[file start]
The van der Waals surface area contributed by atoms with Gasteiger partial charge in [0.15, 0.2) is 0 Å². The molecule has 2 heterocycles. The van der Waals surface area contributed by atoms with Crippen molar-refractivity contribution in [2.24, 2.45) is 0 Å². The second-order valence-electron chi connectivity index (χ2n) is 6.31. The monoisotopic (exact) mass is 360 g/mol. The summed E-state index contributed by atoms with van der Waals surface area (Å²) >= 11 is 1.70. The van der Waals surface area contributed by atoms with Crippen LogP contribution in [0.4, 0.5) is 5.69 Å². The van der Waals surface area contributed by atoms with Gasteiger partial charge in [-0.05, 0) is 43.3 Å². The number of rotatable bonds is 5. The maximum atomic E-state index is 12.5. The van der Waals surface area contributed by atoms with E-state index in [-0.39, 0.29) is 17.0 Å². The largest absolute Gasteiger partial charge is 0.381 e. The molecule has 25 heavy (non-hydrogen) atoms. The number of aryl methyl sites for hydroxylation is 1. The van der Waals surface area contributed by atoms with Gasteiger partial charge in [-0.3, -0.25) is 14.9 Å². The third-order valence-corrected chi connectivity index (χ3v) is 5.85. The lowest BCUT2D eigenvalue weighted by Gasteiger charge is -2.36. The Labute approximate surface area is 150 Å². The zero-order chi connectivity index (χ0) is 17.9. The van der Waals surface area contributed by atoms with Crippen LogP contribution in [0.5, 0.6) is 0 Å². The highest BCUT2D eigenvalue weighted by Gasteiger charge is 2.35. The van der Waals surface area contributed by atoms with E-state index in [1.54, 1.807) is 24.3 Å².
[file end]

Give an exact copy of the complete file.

The van der Waals surface area contributed by atoms with Gasteiger partial charge in [0.15, 0.2) is 0 Å². The molecule has 2 heterocycles. The van der Waals surface area contributed by atoms with Crippen molar-refractivity contribution in [2.24, 2.45) is 0 Å². The second-order valence-electron chi connectivity index (χ2n) is 6.31. The monoisotopic (exact) mass is 360 g/mol. The summed E-state index contributed by atoms with van der Waals surface area (Å²) >= 11 is 1.70. The van der Waals surface area contributed by atoms with Crippen LogP contribution in [0.4, 0.5) is 5.69 Å². The van der Waals surface area contributed by atoms with Gasteiger partial charge in [-0.05, 0) is 43.3 Å². The number of rotatable bonds is 5. The maximum atomic E-state index is 12.5. The van der Waals surface area contributed by atoms with E-state index in [-0.39, 0.29) is 17.0 Å². The largest absolute Gasteiger partial charge is 0.381 e. The molecule has 25 heavy (non-hydrogen) atoms. The number of aryl methyl sites for hydroxylation is 1. The van der Waals surface area contributed by atoms with Gasteiger partial charge in [-0.3, -0.25) is 14.9 Å². The third-order valence-corrected chi connectivity index (χ3v) is 5.85. The lowest BCUT2D eigenvalue weighted by Gasteiger charge is -2.36. The Labute approximate surface area is 150 Å². The zero-order chi connectivity index (χ0) is 17.9. The van der Waals surface area contributed by atoms with Crippen LogP contribution in [0.5, 0.6) is 0 Å². The highest BCUT2D eigenvalue weighted by Gasteiger charge is 2.35. The van der Waals surface area contributed by atoms with E-state index in [1.54, 1.807) is 24.3 Å².